He’d got away scott free. He’d spent all the money, committed fraud and now he was happily shacked up with Yvonne while we suffered.

My work colleagues and friends were so supportive, even had a collection so I could take the kids out for a meal to cheer them up. ‘Thanks for all you’ve done,’ I smiled.

But every morning I woke up feeling sick, just waiting for the letter to arrive telling us we were losing the house.

‘It’s over,’ I told myself. ‘You did all you could but it wasn’t enough.’

My legal team urged me to appeal. But I wasn’t sure. ‘I don’t think I can bear to go through it all it all again,’ I said.

Only then I thought of the boys, Mum’s last words, all the friend’s who’d told me they’d known people left high and dry by their partners and I felt I had a duty. ‘Let’s give it another go,’ I agreed.

This March, exactly three years to the day that Mum died, I took my case to The Court of Appeal at the Royal Courts of Justice. I couldn’t help feeling apprehensive – what if they laid the blame at my door again?

But this time, the judges agreed Darren was guilty of concealing his affair knowing its disclosure would have significantly undermined his prospects of obtaining my consent to his proposal for a joint remortgage.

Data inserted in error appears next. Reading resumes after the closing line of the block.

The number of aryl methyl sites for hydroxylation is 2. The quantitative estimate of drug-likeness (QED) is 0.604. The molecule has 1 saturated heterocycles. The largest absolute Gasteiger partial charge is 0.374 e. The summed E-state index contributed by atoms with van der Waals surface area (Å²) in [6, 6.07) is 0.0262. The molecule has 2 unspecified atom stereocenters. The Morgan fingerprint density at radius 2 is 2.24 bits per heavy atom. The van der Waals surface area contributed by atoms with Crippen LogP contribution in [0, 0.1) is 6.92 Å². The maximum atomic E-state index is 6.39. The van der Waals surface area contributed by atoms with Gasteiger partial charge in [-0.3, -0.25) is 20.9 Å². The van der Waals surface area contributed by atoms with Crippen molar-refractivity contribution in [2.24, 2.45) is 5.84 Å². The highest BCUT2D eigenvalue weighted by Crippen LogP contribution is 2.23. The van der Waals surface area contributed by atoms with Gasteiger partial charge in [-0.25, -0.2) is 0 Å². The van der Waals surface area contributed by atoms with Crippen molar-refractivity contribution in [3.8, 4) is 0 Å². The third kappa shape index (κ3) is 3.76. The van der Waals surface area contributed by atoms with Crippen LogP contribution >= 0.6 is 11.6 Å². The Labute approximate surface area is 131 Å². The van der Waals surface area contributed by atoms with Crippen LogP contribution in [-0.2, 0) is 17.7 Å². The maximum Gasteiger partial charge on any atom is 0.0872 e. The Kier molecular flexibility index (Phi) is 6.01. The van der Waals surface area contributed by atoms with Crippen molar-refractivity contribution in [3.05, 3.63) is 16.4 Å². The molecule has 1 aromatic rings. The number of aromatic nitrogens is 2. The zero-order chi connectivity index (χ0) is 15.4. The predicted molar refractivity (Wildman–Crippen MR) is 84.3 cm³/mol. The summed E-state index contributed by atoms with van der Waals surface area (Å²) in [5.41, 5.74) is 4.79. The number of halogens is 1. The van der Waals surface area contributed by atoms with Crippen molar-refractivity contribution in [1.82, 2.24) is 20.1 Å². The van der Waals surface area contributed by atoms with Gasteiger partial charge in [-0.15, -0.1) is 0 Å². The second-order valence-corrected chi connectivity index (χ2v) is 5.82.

A week later, the judgement came:

‘Yessss!’ I cried as they agreed that I shouldn’t have my home taken because of Darren’s affair and absolved me from responsibility for the mortgage.

I was even happier when I learned the landmark decision could change the law to give protection to all wives and husbands who are cheated on by partners.

‘Nan would be so proud of you,’ Daryl said. And I knew he was right.

Looking back, I was so naive. When I was married to Darren I never so much as opened a bank statement so no wonder he thought he could get away with it. Not anymore!

I’d written off men after Darren but I’ve now got a new partner, Tony Spychalski, 40. We met through friends and he’s kind, genuine and trustworthy – the complete opposite to Darren. We’re now planning to finish those niggly DIY jobs, safe in the knowledge that the we’ll still have a roof over our heads at the end of them.

But even so, I’ll never let a man take care of my finances again and I’d urge other women to take control of their money, too. Trust me, I’ve learned the hard way.